Books on my “To Read” list

Recently I have been offline for some time, which has given me a great chance to catch up with my reading, however during that time I have also acquired some fantastic books. The only thing now is that I am starting to have “storage issues, so if I suddenly disappear offline again for no apparent reason, there is a good chance I have started reading one or more of these:

  • Gray Mountain by John Grisham
  • What Remains by Tim Weaver
  • The Darkest Day by Tom Wood
  • I Am Pilgrim by Terry Hayes
  • Moriarty by Anthony Horowitz
  • Lamentation by C.J.Sansom
  • The Bodies Left Behnd by Jeffrey Deaver
  • The Appeal by John Grisham
  • Memory Man by David Baldacci

Gray Mountain by John Grisham

imageAfter I have read the Testament I would like to read Gray Mountain, also by John Grisham. It features a Lawyer named Samantha Kofer whose career at a huge Wall Street law firm is on the fast track—until the recession hits and she gets downsized, furloughed and escorted out of the building. Samantha, though, is one of the “lucky” associates. She’s offered an opportunity to work at a legal aid clinic for one year without pay, after which there would be a slim chance that she’d get her old job back.

So within a matter of days Samantha finds herself moving from Manhattan to Brady, Virginia, population 2,200, a small town in the heart of Appalachia, which she has only read about. Here she meets Mattie Wyatt, lifelong Brady resident and head of the town’s legal aid clinic, who teaches her how to help real people with real problems and she also encounters a ruthless and fearless lawyer named Donovan Gray.

Her new job takes Her into the murky and dangerous world of coal mining, where laws are often broken, rules are ignored, regulations are flouted, communities are divided, and the land itself is under attack from Big Coal and as, Samantha prepares a lawsuit for the first time in her career, she sees the inside of an actual courtroom, gets scolded by a judge, and receives threats from locals who aren’t so thrilled to have a big-city lawyer in town. Violence is always just around the corner, and within weeks Samantha finds herself engulfed in litigation that turns deadly and finds her own life in danger And she learns that Brady, like many small towns, harbours some big secrets.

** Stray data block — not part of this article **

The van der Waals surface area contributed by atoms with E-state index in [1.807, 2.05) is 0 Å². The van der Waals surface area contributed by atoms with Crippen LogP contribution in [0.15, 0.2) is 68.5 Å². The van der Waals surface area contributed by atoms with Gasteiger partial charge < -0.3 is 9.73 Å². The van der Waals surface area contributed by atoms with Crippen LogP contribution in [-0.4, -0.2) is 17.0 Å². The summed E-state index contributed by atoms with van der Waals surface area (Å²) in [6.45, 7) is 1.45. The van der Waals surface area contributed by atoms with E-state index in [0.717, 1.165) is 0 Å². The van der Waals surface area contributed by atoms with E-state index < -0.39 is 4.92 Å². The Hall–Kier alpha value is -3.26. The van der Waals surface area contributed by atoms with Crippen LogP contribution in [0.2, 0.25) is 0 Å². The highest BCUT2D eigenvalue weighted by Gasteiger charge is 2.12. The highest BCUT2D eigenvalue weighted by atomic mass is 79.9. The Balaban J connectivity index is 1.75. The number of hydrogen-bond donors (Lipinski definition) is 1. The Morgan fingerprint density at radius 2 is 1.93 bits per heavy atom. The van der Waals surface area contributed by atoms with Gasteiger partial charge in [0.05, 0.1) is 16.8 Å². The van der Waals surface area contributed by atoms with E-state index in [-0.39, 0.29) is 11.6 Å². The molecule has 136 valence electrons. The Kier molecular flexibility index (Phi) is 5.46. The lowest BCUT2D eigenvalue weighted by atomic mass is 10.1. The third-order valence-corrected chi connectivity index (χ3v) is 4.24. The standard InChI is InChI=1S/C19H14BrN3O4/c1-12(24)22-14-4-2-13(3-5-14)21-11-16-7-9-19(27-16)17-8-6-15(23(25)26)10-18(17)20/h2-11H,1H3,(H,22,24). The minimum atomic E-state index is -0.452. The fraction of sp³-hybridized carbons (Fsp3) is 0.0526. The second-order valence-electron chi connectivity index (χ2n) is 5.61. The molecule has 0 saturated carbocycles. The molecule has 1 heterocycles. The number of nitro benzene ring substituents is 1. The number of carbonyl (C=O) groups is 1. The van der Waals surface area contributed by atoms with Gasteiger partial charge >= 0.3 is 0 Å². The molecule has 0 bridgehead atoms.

Alex James (Blur)

Alex James, the bassist with seminal Bitpop band Blur was Born November 21st 1968. Blur were Formed in London in 1988 as Seymour, consisting of singer/keyboardist Damon Albarn, guitarist/singer Graham Coxon, bassist Alex James and drummer Dave Rowntree. Blur’s debut album Leisure (1991) incorporated the sounds of Madchester and shoegazing. Following a stylistic change influenced by English guitar pop groups such as The Kinks, The Beatles and XTC, Blur released Modern Life Is Rubbish (1993), Parklife (1994) and The Great Escape (1995). As a result, the band helped to popularise the Britpop genre and achieved mass popularity in the UK, aided by a chart battle with rival band Oasis in 1995 dubbed “The Battle of Britpop”.

In recording their follow-up, Blur (1997), the band underwent another reinvention, showing influence from the lo-fi style of American indie rock groups. “Song 2″, one of the album’s singles, brought Blur mainstream success in the United States. Their next album, 13 (1999) saw the band members experimenting with electronic and gospel music, and featured more personal lyrics from Albarn. In May 2002, Coxon left Blur during the recording of their seventh album Think Tank (2003). Containing electronic sounds and more minimal guitar work, the album was marked by Albarn’s growing interest in hip hop and African music. After a 2003 tour without Coxon, Blur did no studio work or touring as a band, as members engaged in other projects.